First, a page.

Members of the workforce with full-time careers who want to supplement their income can easily pick up a few gigs in the evenings or on weekends. Skilled professionals can exert more control over their career trajectory by engaging in challenging projects and building an impressive resume of results, enabling them to secure higher-level and better-paying full-time positions. Many, however, simply opt to remain a part of the independent workforce thanks to the flexibility and earnings potential it affords them.
The rise of the independent workforce benefits not only workers but also companies who can reap the cost savings of enlisting short-term help to accommodate demand without the administrative costs of hiring full-time staff. Companies aren’t making employer contributions to retirement savings accounts, for instance, or contributing to the cost of group health insurance coverage for gig workers, so the overall cost of hiring help is often less compared to the cost of hiring a full-time employee.
Companies can easily leverage skilled professionals for specific, short-term projects who would otherwise be too costly for a growing company to maintain as a full-time staffer. As an example, a growing startup may not have the capital to fund a six-figure executive salary, but a five-figure fee for a three-month consulting engagement may be within budget.
Additionally, it boosts the economy at large by making it possible to deliver goods and services faster and more efficiently. Studies estimate that by the year 2020, 43 percent of the American workforce will consist of independent contractors. With digitization and automation threatening some traditional jobs, the freelance economy can provide job security, but not in the traditional sense. While that may seem backwards (how can embracing temporary work possibly contribute to long-term job security?), it pays homage to the idea that you shouldn’t put all your eggs in one basket; in the independent workforce, having your position downsized doesn’t mean you’ve suddenly lost your entire income.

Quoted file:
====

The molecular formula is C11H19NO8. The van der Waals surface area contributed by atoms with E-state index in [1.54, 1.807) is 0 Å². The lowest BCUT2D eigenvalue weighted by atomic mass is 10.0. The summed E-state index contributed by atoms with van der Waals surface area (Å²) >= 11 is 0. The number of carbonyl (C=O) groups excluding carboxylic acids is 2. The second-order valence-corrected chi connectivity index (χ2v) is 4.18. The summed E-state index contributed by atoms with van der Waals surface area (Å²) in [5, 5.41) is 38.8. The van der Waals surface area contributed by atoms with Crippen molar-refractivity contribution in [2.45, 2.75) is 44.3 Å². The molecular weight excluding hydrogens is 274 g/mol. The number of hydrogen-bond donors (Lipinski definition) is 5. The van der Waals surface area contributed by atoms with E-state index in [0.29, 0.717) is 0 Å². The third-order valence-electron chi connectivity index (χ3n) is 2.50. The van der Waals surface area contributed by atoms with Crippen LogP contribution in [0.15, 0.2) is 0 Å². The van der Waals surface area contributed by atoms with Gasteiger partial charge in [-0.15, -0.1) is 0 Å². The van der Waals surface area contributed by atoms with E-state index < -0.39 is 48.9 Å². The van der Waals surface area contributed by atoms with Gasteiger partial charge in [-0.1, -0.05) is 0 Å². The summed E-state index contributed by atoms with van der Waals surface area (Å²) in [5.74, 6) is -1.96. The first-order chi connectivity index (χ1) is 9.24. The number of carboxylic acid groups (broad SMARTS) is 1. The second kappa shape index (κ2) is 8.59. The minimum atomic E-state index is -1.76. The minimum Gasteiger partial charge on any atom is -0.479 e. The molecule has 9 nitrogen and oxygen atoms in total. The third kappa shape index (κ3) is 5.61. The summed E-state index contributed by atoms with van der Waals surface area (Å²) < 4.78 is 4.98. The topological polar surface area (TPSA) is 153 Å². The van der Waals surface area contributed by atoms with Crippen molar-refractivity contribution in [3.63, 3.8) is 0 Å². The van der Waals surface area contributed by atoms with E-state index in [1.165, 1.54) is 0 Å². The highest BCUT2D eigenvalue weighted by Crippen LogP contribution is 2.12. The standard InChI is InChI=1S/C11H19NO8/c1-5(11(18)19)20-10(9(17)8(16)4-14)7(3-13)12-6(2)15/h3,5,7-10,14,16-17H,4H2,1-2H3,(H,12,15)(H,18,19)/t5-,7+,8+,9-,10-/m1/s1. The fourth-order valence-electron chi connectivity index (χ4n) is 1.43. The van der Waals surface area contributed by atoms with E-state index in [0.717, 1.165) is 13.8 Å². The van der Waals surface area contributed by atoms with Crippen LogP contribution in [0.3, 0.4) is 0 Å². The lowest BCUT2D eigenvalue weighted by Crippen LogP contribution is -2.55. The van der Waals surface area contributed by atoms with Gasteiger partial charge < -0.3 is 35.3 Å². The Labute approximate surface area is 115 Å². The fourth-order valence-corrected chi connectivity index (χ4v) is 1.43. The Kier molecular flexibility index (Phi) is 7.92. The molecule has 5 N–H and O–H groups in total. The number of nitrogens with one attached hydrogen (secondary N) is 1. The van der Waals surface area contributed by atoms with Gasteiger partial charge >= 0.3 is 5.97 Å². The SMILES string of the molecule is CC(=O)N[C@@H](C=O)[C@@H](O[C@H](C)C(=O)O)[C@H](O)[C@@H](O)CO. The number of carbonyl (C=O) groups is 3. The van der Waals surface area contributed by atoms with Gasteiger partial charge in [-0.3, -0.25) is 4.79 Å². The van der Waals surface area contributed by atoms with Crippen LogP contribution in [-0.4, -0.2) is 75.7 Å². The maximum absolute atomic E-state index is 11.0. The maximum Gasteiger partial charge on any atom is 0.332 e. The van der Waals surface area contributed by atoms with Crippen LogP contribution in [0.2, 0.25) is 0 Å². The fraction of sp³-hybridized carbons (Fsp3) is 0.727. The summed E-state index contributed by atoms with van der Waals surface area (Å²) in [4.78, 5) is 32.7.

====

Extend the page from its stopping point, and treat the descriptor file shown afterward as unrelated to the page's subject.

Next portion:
Best Practices for Leveraging the Gig Economy
It’s easier than ever for companies in practically every sector to leverage the gig economy, and workers with a variety of skills at all levels can readily secure short-term gigs to earn a living or supplement an existing income, particularly if you follow a few best practices:
Find your niche. Utilize your existing skills and interests, but also follow your passions.
Leverage technology platforms. Once you’ve identified your focus (the type of work you’re interested in and qualified for), sign up for technology platforms that connect workers with your skills to the companies who need them. These platforms make it easy to secure temporary work without the time-consuming task of seeking out clients on your own and marketing your services.
Set your schedule. While one of the biggest benefits of the gig economy is flexibility, determining your availability ahead of time makes it easier to weed out gigs that work with your schedule and reduces the likelihood that you’ll need to make changes or bow out of a previously-accepted gig.
Manage your finances. As an independent worker, developing a budget and organizing your finances is key. Determine how much you’ll need to set aside for taxes and develop a system for documenting your income and expenses. Tax time will be less stressful, and your tax preparer will thank you.
Treat every gig as if it’s an audition. Give every job your all – even if you’re working a single shift for a company. Some on-demand staffing platforms have employer feedback loops, allowing companies to rate and review temporary workers, which can significantly impact your ability to secure future work. Even if there’s no formal review mechanism in place, your reputation is key to your success, and exceeding expectations can earn you referrals and recommendations.
The gig economy offers abundant opportunities for the workforce and employers alike. The rise of the independent workforce is here to stay, thanks to technology advancements that make it easier than ever for workers to find temporary jobs that afford them the freedom and flexibility they want.